What I Needed to Learn

I’ve been back in the US for a week now. A lot of people have been asking me what the best part about going to Zambia was. That one’s easy: The kids. Their joy, their unselfconscious enjoyment of life, their humor, and their genuine thankfulness  made them instantly endearing. The way they so trustingly opened their lives to me, a complete stranger, made it impossible for me not to love them.

A few people have asked me what I’ve learned by traveling half-way across the world to a developing country that most people know next to nothing about. That, in truth, I knew nothing about a year ago.

That question is harder to answer.

I’ve learned to be more content. Being with kids who could fit all their worldly belongings into a suitcase puts things into perspective. Not being able to go shopping for three months also helped.

I’ve learned that I am capable of much more than I allow myself to believe.

I’ve learned that in so many ways, I’m absurdly wealthy.

I’ve learned that I really can trust God to care for even the inconsequential details. And for the big things too. From “I really would like some non-Lipton tea” to “please don’t let me get abducted in this bus station”- God heard and He answered.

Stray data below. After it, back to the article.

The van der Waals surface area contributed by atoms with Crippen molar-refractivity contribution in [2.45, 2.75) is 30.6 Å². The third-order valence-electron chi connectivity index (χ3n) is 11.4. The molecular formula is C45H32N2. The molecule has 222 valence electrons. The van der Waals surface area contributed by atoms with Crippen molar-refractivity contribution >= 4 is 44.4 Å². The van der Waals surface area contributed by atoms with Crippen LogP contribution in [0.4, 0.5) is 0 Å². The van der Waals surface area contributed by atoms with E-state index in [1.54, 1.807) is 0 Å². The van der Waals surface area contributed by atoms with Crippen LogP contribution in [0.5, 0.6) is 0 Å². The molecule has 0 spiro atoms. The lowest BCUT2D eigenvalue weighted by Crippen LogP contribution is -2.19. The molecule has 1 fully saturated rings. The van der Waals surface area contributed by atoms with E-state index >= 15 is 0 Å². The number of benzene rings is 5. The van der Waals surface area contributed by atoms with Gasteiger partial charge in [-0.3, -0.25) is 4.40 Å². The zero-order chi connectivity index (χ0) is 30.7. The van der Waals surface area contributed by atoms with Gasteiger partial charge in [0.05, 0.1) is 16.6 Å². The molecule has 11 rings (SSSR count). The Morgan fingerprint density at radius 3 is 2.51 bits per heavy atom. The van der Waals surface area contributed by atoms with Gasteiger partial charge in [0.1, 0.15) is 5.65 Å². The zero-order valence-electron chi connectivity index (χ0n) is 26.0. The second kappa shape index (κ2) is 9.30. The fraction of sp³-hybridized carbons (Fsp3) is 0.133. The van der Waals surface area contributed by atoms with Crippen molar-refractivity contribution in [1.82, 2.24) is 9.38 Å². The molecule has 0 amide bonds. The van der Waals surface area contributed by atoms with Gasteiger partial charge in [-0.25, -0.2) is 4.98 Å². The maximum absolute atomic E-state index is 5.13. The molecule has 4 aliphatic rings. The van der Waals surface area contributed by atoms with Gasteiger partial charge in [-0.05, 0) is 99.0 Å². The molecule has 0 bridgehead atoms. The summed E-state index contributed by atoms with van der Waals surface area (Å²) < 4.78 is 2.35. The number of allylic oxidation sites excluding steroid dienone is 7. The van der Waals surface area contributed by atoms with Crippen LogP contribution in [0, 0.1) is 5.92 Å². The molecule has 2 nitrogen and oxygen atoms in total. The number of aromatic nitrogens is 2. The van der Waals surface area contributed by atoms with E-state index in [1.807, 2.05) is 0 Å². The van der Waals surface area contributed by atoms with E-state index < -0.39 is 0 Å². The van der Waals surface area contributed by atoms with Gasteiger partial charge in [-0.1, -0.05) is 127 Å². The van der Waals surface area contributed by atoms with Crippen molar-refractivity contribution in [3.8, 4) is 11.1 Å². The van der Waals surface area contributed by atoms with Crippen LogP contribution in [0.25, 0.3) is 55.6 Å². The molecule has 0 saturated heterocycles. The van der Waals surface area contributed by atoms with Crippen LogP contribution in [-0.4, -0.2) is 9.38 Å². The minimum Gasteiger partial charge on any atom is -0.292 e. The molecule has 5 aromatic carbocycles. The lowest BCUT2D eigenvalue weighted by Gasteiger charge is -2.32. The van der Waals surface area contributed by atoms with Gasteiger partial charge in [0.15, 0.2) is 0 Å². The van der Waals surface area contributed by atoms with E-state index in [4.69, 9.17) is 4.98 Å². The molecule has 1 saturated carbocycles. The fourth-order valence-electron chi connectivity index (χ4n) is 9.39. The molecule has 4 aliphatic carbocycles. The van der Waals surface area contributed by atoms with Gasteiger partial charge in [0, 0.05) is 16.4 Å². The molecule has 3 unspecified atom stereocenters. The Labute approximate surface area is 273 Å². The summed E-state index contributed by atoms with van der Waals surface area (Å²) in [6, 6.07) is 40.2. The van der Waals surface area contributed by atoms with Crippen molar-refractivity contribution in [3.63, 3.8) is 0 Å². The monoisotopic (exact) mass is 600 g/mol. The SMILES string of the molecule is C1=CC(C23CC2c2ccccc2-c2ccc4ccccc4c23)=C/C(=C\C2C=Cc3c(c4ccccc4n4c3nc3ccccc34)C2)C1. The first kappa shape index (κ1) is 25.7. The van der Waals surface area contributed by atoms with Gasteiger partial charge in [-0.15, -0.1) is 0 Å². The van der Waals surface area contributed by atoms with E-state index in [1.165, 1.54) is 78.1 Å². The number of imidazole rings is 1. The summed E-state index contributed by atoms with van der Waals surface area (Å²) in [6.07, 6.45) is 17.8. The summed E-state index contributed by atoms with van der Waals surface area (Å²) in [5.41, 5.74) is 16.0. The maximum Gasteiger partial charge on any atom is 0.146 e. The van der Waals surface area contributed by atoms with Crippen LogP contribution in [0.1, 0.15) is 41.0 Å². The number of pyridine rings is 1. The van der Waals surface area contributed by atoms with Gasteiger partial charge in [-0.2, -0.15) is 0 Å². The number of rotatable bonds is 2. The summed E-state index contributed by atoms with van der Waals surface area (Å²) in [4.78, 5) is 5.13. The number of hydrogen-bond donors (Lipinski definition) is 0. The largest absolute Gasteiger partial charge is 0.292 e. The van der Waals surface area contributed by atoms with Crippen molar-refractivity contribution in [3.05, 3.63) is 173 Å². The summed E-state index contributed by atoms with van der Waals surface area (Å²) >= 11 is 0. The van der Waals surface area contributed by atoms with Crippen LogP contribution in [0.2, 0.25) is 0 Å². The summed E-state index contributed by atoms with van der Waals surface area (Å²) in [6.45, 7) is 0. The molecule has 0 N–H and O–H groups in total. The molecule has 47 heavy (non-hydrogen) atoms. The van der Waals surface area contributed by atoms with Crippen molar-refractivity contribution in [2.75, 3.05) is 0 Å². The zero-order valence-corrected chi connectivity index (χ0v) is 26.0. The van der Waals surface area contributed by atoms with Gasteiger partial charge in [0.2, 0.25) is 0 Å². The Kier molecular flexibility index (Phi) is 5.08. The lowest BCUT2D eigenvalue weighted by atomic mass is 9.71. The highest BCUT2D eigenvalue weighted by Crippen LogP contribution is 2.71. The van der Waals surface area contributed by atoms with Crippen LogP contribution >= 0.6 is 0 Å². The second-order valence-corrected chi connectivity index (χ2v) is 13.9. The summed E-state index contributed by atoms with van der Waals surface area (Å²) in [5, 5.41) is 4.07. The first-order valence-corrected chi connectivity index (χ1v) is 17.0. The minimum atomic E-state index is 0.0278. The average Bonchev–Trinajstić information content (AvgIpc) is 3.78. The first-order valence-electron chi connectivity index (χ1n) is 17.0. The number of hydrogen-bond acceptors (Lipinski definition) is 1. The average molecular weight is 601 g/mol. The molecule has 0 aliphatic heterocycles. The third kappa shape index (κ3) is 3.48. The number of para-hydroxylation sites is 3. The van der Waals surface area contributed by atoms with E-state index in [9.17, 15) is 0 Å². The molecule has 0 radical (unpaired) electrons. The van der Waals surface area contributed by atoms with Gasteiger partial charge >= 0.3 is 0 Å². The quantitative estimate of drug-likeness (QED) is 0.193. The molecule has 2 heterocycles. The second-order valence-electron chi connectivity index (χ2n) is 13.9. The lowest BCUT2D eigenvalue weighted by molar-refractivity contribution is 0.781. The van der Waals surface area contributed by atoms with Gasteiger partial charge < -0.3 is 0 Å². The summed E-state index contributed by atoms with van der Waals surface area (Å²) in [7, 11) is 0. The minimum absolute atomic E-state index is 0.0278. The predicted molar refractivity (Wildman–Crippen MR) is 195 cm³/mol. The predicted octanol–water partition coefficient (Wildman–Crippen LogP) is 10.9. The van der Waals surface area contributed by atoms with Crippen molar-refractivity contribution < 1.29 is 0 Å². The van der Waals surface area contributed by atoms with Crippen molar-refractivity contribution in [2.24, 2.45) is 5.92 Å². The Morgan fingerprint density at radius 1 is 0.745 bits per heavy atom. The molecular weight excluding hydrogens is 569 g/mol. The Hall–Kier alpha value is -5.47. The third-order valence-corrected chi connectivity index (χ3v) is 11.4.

But most of all, what I learned was that I don’t know very much. I’ve never been one to admit my ignorance if I can help it. I like having answers. I like spouting facts and being right. The amount of times I have had to say “I don’t know” in the past few months has been humbling to say the least. I still blush to think of the number of times I was asked a question in Lunda, only to smile and shake my head. When I was unable to even exchange pleasantries with the local people because of my complete incompetence in their language, it didn’t mean so much that I have a bachelors degree in communication.

“Where is the wise person? Where is the teacher of the law? Where is the philosopher of this age? Has not God made foolish the wisdom of the world?” (1 Corinthians 1:20)

Traveling so far beyond my comfort zone made me feel very small and very young. And when all my wisdom, all my experiences, all the books I’ve read failed me, I ran to the One I should have gone to first. I suppose that was what I needed to learn.

“If any of you lacks wisdom, you should ask God, who gives generously to all without finding fault, and it will be given to you.” (James 1:5)
foolish

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